Views: Are we really ready for PMD-sharing?
As companies vie for PMD-sharing licences, boundaries need to be set
This is the year of the big PMD push.
Call them what you will - personal mobility devices, e-scooters, catalysts for an explosion of pedestrian road rage on the pavements (pave rage?) - we are going to see more of them.
Seven companies are vying to get a licence to operate PMD-sharing services, and each could potentially put 500 e-scooters on the streets.
That may not seem a lot, but bear in mind that this is the initial phase. More could follow and that is not counting the privately owned devices.
The big question is: Are we ready for this?
When PMD-sharing was first mooted, it was hard not to picture it evolving into the Pixar film Wall-E, where humans had become so used to not having to walk, they lived in floating PMDs, getting increasingly fat.
At least with bike-sharing, you still get exercise.
If you were to ask if lessons had been learnt from the experiences of bike-sharing, you will probably get answers that relate to the companies' financial stability and due diligence.
No down payment needed will help increase popularity with users. And the need to charge e-scooters will reduce incidents of randomly discarded devices.
Well, that is the theory, at least.
The Land Transport Authority has said also it will heavily fine breaches of licence.
But for the man (or woman) in the street, are they ready for footpaths to be invaded?
Ask anyone who has encountered one of these halogen headlamped, glorified kick scooters zooming along a footpath, and they will tell you e-scooters are not pedestrian-friendly.
Right now, it feels like pedestrians will have to "make a way" to accommodate the rise in e-scooter numbers.
Not to paint all riders as speed demons who treat pedestrians as irritating obstacles, but these are devices anyone can ride - no prior experience needed.
You get on a bicycle only if you know how to ride it.
With PMD-sharing, all you need is an app, some (misguided?) self-belief that you can balance and away you go.
Which then brings us to speed. How fast is too fast for the pavement?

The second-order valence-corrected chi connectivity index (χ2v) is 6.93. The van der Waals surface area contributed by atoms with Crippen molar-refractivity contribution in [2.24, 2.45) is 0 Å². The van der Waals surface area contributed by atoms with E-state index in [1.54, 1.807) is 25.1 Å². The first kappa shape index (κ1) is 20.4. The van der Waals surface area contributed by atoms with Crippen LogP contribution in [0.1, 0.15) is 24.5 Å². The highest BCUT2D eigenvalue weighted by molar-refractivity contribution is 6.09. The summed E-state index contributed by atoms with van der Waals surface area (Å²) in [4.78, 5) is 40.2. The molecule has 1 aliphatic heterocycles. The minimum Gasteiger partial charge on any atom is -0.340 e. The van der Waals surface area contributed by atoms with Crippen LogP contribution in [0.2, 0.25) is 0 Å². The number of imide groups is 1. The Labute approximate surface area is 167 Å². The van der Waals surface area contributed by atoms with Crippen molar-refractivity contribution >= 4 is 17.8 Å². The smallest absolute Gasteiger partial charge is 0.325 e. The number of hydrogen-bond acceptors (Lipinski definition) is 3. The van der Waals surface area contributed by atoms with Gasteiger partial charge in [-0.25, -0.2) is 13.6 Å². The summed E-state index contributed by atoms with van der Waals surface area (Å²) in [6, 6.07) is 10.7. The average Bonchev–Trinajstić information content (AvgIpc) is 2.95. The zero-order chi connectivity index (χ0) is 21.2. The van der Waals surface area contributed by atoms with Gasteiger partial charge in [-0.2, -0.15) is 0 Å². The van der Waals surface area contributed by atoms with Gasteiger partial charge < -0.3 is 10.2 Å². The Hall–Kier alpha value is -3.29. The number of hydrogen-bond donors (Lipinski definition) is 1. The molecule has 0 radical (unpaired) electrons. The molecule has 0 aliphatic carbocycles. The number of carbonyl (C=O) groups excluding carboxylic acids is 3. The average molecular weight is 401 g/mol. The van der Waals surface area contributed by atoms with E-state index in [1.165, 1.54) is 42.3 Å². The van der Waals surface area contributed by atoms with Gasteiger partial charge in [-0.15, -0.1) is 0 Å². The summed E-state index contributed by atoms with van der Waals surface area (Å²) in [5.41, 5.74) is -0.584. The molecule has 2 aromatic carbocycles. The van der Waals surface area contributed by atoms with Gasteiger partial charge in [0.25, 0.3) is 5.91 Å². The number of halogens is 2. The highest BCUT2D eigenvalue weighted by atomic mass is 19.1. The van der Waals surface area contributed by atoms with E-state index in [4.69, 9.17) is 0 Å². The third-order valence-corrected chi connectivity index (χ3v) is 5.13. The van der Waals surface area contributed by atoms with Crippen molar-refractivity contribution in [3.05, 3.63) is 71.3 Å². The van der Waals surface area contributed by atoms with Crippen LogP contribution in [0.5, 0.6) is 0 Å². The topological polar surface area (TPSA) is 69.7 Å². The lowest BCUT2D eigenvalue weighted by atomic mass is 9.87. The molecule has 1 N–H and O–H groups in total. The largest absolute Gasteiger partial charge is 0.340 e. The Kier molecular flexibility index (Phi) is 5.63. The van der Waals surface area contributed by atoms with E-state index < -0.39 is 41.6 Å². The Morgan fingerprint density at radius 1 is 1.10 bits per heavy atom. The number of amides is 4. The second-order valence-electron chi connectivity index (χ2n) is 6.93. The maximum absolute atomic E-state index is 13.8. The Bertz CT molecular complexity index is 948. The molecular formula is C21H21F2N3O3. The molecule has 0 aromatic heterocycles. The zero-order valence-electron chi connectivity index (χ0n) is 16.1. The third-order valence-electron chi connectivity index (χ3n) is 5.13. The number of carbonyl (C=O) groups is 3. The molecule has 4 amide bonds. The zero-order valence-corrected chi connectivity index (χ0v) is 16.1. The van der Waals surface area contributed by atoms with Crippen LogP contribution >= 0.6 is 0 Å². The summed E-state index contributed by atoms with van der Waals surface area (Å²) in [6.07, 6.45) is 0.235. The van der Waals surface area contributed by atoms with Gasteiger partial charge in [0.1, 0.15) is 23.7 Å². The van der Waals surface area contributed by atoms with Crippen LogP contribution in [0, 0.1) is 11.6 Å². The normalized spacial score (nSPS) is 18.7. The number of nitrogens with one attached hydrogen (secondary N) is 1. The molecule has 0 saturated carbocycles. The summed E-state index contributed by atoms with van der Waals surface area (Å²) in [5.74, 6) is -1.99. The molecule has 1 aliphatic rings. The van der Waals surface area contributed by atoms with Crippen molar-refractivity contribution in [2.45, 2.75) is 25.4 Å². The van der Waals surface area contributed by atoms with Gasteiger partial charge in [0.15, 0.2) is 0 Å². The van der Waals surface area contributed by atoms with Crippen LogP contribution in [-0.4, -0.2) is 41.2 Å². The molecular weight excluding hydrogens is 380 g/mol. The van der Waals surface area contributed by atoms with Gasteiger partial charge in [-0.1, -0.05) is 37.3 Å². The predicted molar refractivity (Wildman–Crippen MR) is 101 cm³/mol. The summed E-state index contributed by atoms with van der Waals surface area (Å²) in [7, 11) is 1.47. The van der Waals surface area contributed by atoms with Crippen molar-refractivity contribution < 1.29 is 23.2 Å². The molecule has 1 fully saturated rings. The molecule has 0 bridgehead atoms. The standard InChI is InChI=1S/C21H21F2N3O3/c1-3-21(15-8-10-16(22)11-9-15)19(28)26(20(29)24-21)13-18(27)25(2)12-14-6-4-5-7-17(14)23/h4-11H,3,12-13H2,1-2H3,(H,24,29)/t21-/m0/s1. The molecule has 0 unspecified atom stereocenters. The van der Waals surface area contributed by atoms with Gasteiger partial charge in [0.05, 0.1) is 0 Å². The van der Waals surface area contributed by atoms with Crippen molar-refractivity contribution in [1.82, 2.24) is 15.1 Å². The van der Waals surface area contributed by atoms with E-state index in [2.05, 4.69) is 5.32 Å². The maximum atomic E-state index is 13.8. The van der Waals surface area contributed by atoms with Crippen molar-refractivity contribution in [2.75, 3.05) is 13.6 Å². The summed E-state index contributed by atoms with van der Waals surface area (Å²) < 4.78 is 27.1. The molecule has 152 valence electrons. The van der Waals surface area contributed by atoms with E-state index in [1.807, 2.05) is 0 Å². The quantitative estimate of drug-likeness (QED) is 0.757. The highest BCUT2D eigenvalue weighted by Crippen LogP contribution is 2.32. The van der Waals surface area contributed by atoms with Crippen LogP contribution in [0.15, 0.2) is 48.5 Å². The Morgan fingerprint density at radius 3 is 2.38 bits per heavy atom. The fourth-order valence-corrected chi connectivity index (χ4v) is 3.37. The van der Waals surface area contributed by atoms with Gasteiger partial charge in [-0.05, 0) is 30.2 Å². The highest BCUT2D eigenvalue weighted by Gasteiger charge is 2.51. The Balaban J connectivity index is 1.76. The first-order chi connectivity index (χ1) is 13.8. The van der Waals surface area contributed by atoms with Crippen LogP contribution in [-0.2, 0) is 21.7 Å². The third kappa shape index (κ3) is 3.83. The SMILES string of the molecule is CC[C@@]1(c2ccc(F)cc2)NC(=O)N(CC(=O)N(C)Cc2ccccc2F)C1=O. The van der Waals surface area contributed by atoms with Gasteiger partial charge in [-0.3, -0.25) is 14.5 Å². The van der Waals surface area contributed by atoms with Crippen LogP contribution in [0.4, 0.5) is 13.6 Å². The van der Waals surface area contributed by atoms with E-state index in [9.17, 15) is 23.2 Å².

Anyone who has had an e-scooter silently skim by knows how annoying a scare it can be.
And while the top speed for PMDs on footpaths has been reduced to 10kmh from this year, past accidents have shown the level of harm that can be caused in an e-scooter collision.
For pedestrians, it will be time to be more mindful of their immediate surroundings.
Just a walk through a busy shopping mall will remind you of how unaware people can be of one another, whether they be phone zombies, shuffling along five abreast, or suddenly stopping in front of others.
We are all guilty of it.
But, it is one thing to bump into one another on foot. It is entirely another when one party is using a device that can cause harm - you'd better hope the rider's reflexes are up to par.
Introducing more PMDs, whose riders think they can weave through gaps between walkers, is a risk.
Grab, one of those vying for a licence, says it will educate the public.
Good to know, but can Grab succeed in getting the public on board?
As an example, take the markings at MRT platforms for people to wait at until others get out of the train - or a lift - before going in. Do we really follow the lines?
Again, this is not finger-wagging at impoliteness, just an acknowledgement of things that we do without thinking.
One hopes that more PMDs come with dedicated PMD lanes.
While giving people more options to travel is always welcome, the priority has to be for the safety of those most at risk - in this case, the pedestrians.